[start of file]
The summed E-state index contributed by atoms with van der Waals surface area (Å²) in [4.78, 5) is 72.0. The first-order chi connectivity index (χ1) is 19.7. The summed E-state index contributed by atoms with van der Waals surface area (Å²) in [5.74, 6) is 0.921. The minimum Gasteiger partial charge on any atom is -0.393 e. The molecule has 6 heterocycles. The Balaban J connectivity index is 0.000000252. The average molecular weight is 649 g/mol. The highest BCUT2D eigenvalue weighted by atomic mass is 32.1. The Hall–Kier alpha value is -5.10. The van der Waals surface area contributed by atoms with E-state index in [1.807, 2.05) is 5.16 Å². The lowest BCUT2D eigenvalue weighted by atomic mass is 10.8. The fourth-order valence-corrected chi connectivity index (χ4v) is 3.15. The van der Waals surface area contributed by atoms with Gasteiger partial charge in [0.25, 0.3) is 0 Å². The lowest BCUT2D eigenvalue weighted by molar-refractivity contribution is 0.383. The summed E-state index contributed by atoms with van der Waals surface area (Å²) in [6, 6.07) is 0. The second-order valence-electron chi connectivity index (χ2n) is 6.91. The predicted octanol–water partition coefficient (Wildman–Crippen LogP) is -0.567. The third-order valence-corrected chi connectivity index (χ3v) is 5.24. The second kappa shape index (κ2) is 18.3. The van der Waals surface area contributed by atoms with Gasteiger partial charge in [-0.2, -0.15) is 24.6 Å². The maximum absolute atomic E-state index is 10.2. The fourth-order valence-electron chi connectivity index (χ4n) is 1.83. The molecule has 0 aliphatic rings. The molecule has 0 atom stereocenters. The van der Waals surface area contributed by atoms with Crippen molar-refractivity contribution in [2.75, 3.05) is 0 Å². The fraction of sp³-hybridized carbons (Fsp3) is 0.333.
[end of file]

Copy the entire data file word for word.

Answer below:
The summed E-state index contributed by atoms with van der Waals surface area (Å²) in [4.78, 5) is 72.0. The first-order chi connectivity index (χ1) is 19.7. The summed E-state index contributed by atoms with van der Waals surface area (Å²) in [5.74, 6) is 0.921. The minimum Gasteiger partial charge on any atom is -0.393 e. The molecule has 6 heterocycles. The Balaban J connectivity index is 0.000000252. The average molecular weight is 649 g/mol. The highest BCUT2D eigenvalue weighted by atomic mass is 32.1. The Hall–Kier alpha value is -5.10. The van der Waals surface area contributed by atoms with E-state index in [1.807, 2.05) is 5.16 Å². The lowest BCUT2D eigenvalue weighted by atomic mass is 10.8. The fourth-order valence-corrected chi connectivity index (χ4v) is 3.15. The van der Waals surface area contributed by atoms with Gasteiger partial charge in [0.25, 0.3) is 0 Å². The lowest BCUT2D eigenvalue weighted by molar-refractivity contribution is 0.383. The summed E-state index contributed by atoms with van der Waals surface area (Å²) in [6, 6.07) is 0. The second-order valence-electron chi connectivity index (χ2n) is 6.91. The predicted octanol–water partition coefficient (Wildman–Crippen LogP) is -0.567. The third-order valence-corrected chi connectivity index (χ3v) is 5.24. The second kappa shape index (κ2) is 18.3. The van der Waals surface area contributed by atoms with Gasteiger partial charge in [-0.2, -0.15) is 24.6 Å². The maximum absolute atomic E-state index is 10.2. The fourth-order valence-electron chi connectivity index (χ4n) is 1.83. The molecule has 0 aliphatic rings. The molecule has 0 atom stereocenters. The van der Waals surface area contributed by atoms with Crippen molar-refractivity contribution in [2.75, 3.05) is 0 Å². The fraction of sp³-hybridized carbons (Fsp3) is 0.333.